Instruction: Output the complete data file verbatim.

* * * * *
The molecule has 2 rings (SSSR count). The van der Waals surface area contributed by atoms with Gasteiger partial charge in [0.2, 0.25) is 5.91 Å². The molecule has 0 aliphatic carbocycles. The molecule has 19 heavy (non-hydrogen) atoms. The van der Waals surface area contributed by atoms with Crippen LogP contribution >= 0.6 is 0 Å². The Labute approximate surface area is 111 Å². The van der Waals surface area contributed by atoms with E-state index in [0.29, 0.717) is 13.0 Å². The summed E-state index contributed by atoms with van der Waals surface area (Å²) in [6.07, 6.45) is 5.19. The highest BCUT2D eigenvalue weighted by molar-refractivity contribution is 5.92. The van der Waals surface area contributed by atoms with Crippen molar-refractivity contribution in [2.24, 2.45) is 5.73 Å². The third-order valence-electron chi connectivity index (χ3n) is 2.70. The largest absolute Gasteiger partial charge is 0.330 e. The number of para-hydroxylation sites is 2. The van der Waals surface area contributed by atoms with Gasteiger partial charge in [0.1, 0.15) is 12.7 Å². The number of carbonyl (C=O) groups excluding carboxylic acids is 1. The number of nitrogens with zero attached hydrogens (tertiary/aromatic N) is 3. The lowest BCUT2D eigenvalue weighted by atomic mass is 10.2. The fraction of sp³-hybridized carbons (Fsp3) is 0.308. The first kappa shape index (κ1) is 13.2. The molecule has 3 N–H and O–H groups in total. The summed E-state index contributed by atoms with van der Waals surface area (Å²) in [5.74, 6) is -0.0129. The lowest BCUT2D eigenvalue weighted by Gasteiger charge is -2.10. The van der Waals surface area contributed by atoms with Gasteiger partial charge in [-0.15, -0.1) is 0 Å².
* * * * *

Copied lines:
The molecule has 2 rings (SSSR count). The van der Waals surface area contributed by atoms with Gasteiger partial charge in [0.2, 0.25) is 5.91 Å². The molecule has 0 aliphatic carbocycles. The molecule has 19 heavy (non-hydrogen) atoms. The van der Waals surface area contributed by atoms with Crippen LogP contribution >= 0.6 is 0 Å². The Labute approximate surface area is 111 Å². The van der Waals surface area contributed by atoms with E-state index in [0.29, 0.717) is 13.0 Å². The summed E-state index contributed by atoms with van der Waals surface area (Å²) in [6.07, 6.45) is 5.19. The highest BCUT2D eigenvalue weighted by molar-refractivity contribution is 5.92. The van der Waals surface area contributed by atoms with Crippen molar-refractivity contribution in [2.24, 2.45) is 5.73 Å². The third-order valence-electron chi connectivity index (χ3n) is 2.70. The largest absolute Gasteiger partial charge is 0.330 e. The number of para-hydroxylation sites is 2. The van der Waals surface area contributed by atoms with Gasteiger partial charge in [0.1, 0.15) is 12.7 Å². The number of carbonyl (C=O) groups excluding carboxylic acids is 1. The number of nitrogens with zero attached hydrogens (tertiary/aromatic N) is 3. The lowest BCUT2D eigenvalue weighted by atomic mass is 10.2. The fraction of sp³-hybridized carbons (Fsp3) is 0.308. The first kappa shape index (κ1) is 13.2. The molecule has 3 N–H and O–H groups in total. The summed E-state index contributed by atoms with van der Waals surface area (Å²) in [5.74, 6) is -0.0129. The lowest BCUT2D eigenvalue weighted by Gasteiger charge is -2.10. The van der Waals surface area contributed by atoms with Gasteiger partial charge in [-0.15, -0.1) is 0 Å².